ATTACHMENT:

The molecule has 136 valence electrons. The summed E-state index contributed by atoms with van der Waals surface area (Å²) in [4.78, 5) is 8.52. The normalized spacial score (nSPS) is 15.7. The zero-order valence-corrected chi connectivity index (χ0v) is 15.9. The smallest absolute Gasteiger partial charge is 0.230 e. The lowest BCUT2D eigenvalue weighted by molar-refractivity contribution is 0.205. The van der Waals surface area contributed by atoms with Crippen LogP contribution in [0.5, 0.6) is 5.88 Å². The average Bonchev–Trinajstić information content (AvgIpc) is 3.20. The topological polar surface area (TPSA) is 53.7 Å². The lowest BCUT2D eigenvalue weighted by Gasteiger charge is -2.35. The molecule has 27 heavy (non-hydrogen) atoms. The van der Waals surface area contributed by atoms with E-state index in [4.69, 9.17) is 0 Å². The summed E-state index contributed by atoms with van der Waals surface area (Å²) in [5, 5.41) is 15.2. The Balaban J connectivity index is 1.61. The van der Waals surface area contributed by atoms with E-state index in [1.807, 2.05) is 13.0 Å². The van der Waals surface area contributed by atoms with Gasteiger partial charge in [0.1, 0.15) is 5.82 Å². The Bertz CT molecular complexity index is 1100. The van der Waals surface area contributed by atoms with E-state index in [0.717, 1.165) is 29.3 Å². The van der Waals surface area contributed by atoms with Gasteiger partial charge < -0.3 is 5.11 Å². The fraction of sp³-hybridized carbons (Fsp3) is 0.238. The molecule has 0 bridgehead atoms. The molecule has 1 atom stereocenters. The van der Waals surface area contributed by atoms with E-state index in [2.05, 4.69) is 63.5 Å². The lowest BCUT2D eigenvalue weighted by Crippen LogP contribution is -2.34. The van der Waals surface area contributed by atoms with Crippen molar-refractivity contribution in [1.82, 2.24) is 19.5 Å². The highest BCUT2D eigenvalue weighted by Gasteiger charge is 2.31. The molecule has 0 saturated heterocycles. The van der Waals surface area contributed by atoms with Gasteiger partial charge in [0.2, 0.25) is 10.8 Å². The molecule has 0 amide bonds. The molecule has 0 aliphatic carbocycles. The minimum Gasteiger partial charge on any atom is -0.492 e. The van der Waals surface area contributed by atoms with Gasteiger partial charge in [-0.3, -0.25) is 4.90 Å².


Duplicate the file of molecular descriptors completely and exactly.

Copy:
The molecule has 136 valence electrons. The summed E-state index contributed by atoms with van der Waals surface area (Å²) in [4.78, 5) is 8.52. The normalized spacial score (nSPS) is 15.7. The zero-order valence-corrected chi connectivity index (χ0v) is 15.9. The smallest absolute Gasteiger partial charge is 0.230 e. The lowest BCUT2D eigenvalue weighted by molar-refractivity contribution is 0.205. The van der Waals surface area contributed by atoms with Crippen LogP contribution in [0.5, 0.6) is 5.88 Å². The average Bonchev–Trinajstić information content (AvgIpc) is 3.20. The topological polar surface area (TPSA) is 53.7 Å². The lowest BCUT2D eigenvalue weighted by Gasteiger charge is -2.35. The molecule has 27 heavy (non-hydrogen) atoms. The van der Waals surface area contributed by atoms with E-state index in [4.69, 9.17) is 0 Å². The summed E-state index contributed by atoms with van der Waals surface area (Å²) in [5, 5.41) is 15.2. The Balaban J connectivity index is 1.61. The van der Waals surface area contributed by atoms with E-state index in [1.807, 2.05) is 13.0 Å². The van der Waals surface area contributed by atoms with Gasteiger partial charge in [0.1, 0.15) is 5.82 Å². The Bertz CT molecular complexity index is 1100. The van der Waals surface area contributed by atoms with E-state index in [0.717, 1.165) is 29.3 Å². The van der Waals surface area contributed by atoms with Gasteiger partial charge < -0.3 is 5.11 Å². The fraction of sp³-hybridized carbons (Fsp3) is 0.238. The molecule has 0 bridgehead atoms. The molecule has 1 atom stereocenters. The van der Waals surface area contributed by atoms with E-state index in [2.05, 4.69) is 63.5 Å². The lowest BCUT2D eigenvalue weighted by Crippen LogP contribution is -2.34. The van der Waals surface area contributed by atoms with Crippen molar-refractivity contribution in [1.82, 2.24) is 19.5 Å². The highest BCUT2D eigenvalue weighted by Gasteiger charge is 2.31. The molecule has 0 saturated heterocycles. The van der Waals surface area contributed by atoms with Gasteiger partial charge in [0.2, 0.25) is 10.8 Å². The molecule has 0 amide bonds. The molecule has 0 aliphatic carbocycles. The minimum Gasteiger partial charge on any atom is -0.492 e. The van der Waals surface area contributed by atoms with Gasteiger partial charge in [-0.3, -0.25) is 4.90 Å².